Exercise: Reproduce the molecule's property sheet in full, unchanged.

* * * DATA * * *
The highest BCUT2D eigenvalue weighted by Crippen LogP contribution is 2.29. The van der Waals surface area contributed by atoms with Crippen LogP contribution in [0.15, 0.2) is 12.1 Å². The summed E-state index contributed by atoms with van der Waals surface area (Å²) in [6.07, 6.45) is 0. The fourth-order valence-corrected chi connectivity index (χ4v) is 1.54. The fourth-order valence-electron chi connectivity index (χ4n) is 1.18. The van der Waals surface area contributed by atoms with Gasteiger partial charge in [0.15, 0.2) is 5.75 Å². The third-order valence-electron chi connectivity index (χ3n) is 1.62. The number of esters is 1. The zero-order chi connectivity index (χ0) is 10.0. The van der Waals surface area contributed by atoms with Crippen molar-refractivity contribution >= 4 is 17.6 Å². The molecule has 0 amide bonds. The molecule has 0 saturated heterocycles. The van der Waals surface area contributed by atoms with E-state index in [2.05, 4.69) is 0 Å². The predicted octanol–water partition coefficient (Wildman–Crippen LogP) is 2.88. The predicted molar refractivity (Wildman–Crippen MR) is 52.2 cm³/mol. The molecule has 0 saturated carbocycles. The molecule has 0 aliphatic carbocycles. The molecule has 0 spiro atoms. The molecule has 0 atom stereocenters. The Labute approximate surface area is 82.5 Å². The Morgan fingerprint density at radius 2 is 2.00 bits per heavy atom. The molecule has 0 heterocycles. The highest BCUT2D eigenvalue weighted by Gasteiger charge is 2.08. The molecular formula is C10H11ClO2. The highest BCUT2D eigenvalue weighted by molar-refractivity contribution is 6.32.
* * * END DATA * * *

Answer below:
The highest BCUT2D eigenvalue weighted by Crippen LogP contribution is 2.29. The van der Waals surface area contributed by atoms with Crippen LogP contribution in [0.15, 0.2) is 12.1 Å². The summed E-state index contributed by atoms with van der Waals surface area (Å²) in [6.07, 6.45) is 0. The fourth-order valence-corrected chi connectivity index (χ4v) is 1.54. The fourth-order valence-electron chi connectivity index (χ4n) is 1.18. The van der Waals surface area contributed by atoms with Gasteiger partial charge in [0.15, 0.2) is 5.75 Å². The third-order valence-electron chi connectivity index (χ3n) is 1.62. The number of esters is 1. The zero-order chi connectivity index (χ0) is 10.0. The van der Waals surface area contributed by atoms with Crippen molar-refractivity contribution >= 4 is 17.6 Å². The molecule has 0 amide bonds. The molecule has 0 saturated heterocycles. The van der Waals surface area contributed by atoms with E-state index in [2.05, 4.69) is 0 Å². The predicted octanol–water partition coefficient (Wildman–Crippen LogP) is 2.88. The predicted molar refractivity (Wildman–Crippen MR) is 52.2 cm³/mol. The molecule has 0 saturated carbocycles. The molecule has 0 aliphatic carbocycles. The molecule has 0 spiro atoms. The molecule has 0 atom stereocenters. The Labute approximate surface area is 82.5 Å². The Morgan fingerprint density at radius 2 is 2.00 bits per heavy atom. The molecule has 0 heterocycles. The highest BCUT2D eigenvalue weighted by Gasteiger charge is 2.08. The molecular formula is C10H11ClO2. The highest BCUT2D eigenvalue weighted by molar-refractivity contribution is 6.32.